“But godliness with contentment is great gain. For we brought nothing into this world, and it is certain we can carry nothing out. And having food and raiment let us be therewith content” (1 Timothy 6:6-8).

Let your conversation be without covetousness; and be content with such things as ye have: for he hath said, I will never leave thee, nor forsake thee” (Hebrews 13:5).

When I am asking myself the questions this mom is asking—is my dissatisfaction an indication of God’s leading or my own flesh lacking contentment?—I usually become aware that the answers involve my selfish heart. I am not choosing obedience to what the Lord Jesus has told me in these verses that have to do with contentment. Being dissatisfied is a symptom of that disobedience. If I am not being obedient, would He use my disobedience as a vehicle to prompt change? I don’t believe He will. Instead, I am to learn to be content, to rest in the Lord Jesus and where He has me at the moment. Then if there is to be change, He will orchestrate it.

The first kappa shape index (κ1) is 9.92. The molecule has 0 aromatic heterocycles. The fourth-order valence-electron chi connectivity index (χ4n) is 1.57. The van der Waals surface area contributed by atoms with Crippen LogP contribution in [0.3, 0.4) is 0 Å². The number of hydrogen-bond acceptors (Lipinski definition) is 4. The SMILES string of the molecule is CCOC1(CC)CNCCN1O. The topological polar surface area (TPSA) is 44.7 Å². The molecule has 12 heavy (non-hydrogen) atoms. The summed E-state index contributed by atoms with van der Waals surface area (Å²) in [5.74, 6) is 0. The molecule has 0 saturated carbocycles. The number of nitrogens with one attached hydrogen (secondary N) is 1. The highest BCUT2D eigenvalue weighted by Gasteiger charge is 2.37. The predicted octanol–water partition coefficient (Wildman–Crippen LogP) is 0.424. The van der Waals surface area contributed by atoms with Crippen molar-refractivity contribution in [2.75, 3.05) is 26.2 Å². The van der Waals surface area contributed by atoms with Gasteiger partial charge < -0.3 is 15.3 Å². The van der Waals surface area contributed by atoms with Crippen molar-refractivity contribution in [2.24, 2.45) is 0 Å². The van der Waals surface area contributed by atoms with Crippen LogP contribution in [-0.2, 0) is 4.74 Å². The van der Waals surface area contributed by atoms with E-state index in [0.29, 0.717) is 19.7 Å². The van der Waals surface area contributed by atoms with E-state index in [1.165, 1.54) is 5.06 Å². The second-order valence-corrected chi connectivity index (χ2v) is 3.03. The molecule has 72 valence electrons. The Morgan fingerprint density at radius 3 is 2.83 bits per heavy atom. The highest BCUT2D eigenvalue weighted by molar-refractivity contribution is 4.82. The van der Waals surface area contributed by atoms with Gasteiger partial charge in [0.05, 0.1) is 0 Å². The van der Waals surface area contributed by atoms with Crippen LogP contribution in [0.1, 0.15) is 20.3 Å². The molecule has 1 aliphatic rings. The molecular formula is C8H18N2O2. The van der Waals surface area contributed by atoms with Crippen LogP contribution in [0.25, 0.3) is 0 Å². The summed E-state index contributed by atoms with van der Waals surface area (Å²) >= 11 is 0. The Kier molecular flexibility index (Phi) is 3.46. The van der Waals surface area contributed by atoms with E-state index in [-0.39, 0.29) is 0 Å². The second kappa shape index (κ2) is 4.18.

My first goal is to repent of the lack of contentment. Paul said in Philippians 4:11 that he learned contentment. It wasn’t a state of mind that came naturally for him. It was a process that involved times of both hardship and bounty. Contentment with plenty was obviously not as difficult as contentment with hunger or need, but he said he had to learn it in both states. With God’s strength Paul chose to take his thoughts captive (2 Corinthians 10:5) and be content. That is exactly what I need to do as well.